Where do you live now?

There is a condo [in Blaine, Washington] And the boat I’m sitting on. At the end of this year, we were actually in RV, so we have a pretty mobile lifestyle. I attend meetings all day in the virtual office and do it from the boat.

You published eXp in 2013, long before the current SPAC epidemic, through a reverse merger with a Canadian Penny stock company.

In 1988 or 1989, my dad helped about 10 or 12 companies go public through a reverse merger. I sometimes helped with investor public relations and did other work behind the scenes.

I always wanted the agent to be a shareholder of eXp. At that time, there was a serious limitation on your ability to actually have shareholders who were not certified as part of your company. For quite some time, some people wanted to do a “shell deal.” He and I said together, “Hey, this makes a lot of sense. Let’s see if we can do this, because it’s settled to help agents become shareholders. . ”

eXp has a revenue sharing program for agents based on their ability to recruit others. Critics call it a murine lecture.

Many people do not like another way to handle rewards because they compete with traditional business approaches. Historically, corporate wealth has been limited to a small number of large elite shareholders. When you look at some of the fastest growing companies, they have invaded those industries with network marketing compensation plans.

What do you think of the current SPAC frenzy?

Publishing is a really interesting approach. [with] The IPO process really needs to do an inside track with the right investment bank and everything needs to be very well placed. The amount of brain damage it takes to go through that cycle doesn’t make as much sense as if you had a company with $ 200 million or $ 500 million in capital looking for a project.

I don’t think [though] SPAC can be a viable tool in the long run. Because the quality of investment deteriorates, and as a result, profits really start to hurt shareholders.

You debuted at Forbes Millionaire List this month. What does success mean to you?

It wasn’t really about wealth. I have some toys that I would probably have no matter what. I always want to work on something that is interesting to me. I didn’t expect to be a millionaire even far away. It wasn’t on my bucket list. It’s about having the freedom to do what I want when I want to. I think eXp has created more millionaires in the residential real estate industry than any other real estate agent, at least in paper. I consider it a measure of success.

You described eXp as an intermediary for “bread and butter”. The average price is $ 350,000. But it is part of the market most threatened by technology and iBuyers. Are you worried that your agent may go the way of a travel agency?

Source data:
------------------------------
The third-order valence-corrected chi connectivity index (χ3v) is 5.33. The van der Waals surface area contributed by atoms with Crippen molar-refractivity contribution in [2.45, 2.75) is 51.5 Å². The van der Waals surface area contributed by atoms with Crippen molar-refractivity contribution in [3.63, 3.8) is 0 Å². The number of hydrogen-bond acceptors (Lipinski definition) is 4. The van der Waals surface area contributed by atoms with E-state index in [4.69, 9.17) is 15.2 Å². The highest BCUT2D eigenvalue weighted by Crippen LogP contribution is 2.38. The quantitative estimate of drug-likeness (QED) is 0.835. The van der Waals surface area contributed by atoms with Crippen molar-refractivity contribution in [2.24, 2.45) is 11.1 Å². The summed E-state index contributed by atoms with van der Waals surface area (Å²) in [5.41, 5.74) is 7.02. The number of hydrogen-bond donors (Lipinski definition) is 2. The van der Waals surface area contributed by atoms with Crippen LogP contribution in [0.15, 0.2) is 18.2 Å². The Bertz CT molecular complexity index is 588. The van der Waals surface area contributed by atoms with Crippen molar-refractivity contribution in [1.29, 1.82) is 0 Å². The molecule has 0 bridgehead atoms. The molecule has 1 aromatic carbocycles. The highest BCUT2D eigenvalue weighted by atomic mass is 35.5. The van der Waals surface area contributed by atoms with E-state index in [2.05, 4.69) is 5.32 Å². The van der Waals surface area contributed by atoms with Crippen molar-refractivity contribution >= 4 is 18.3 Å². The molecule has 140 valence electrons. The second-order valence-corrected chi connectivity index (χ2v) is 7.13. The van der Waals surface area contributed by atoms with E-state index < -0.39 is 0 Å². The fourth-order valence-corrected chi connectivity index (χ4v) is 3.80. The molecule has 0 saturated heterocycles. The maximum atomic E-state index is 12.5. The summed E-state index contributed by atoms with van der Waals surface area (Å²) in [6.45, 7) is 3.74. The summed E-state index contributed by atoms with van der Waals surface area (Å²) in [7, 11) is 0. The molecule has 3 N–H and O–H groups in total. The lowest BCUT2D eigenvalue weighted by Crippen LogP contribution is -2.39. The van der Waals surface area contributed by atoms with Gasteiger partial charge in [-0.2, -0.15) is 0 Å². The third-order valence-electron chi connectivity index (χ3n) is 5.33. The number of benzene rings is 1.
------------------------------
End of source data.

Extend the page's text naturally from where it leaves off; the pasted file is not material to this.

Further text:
not yet. iBuyers has not yet seen a market downturn.I saw this a little last year [at the height of the pandemic] When iBuyers basically stopped buying a house. Nevertheless, the agent continued to list and sell homes and did the work necessary to keep the home market running.

Many brokerage firms claim to be technology compliant. Is their technology really that much? Where does eXp fall?

I think eXp is a hybrid. This is a real estate agent with specific technical assistance functions. Instead of going to many agents and saying, “There are a lot of really cool technology tools that can help you do more business,” we’re actually using technology to mediate in-store. Is to stop. After all, agents have a hard time measuring whether they have taken one additional transaction from their technology stack. And that’s where I scratch my head. “It sounds more like smoke and a mirror than real technology.”

Has eXp finally beat skeptics against brokerage firms that use cloud-based avatars?

I don’t think the skeptical avatar part is completely gone. But the idea of ​​a cloud-based brokerage firm is now recognized as a truly legitimate business at that time. We were simply the pioneers of that model. After going out for another 10 years, about 20-25% of agents will be connected to a brand or brokerage firm whose actual office is not even in its current state.

Who do you think is your biggest mentor?

My dad was certainly my biggest mentor early on. I realized that this “business” offers a lifestyle that is a little different from traditional work. When I was young, we lived in a single-wide manufactured house and parked in a trailer park in Abbotsford, British Columbia. So I always thought it was more dangerous to get a job than to start a business.

What is your hobby?

I run 15 to 30 miles every week. And I’ve been enjoying boat ownership since 2017. I have been playing judo since I was 17 years old. I like to coach as little as possible. I’m introverted in nature, so I love taking long walks through the woods.

Do you have any advice on where you live?

The purpose of the business is to meet the needs of the owner.If more broker owners really designed their By doing business that meets your human needs, you can gain even more of these benefits so that you have the freedom and flexibility to live.

And the other is my favorite Zig Ziglar word. “If you help others get what they want, you can get whatever you want in your life.”

eXp’s Glenn Sanford on His Virtual Brokerage’s Explosive Growth Story Source link eXp’s Glenn Sanford on His Virtual Brokerage’s Explosive Growth Story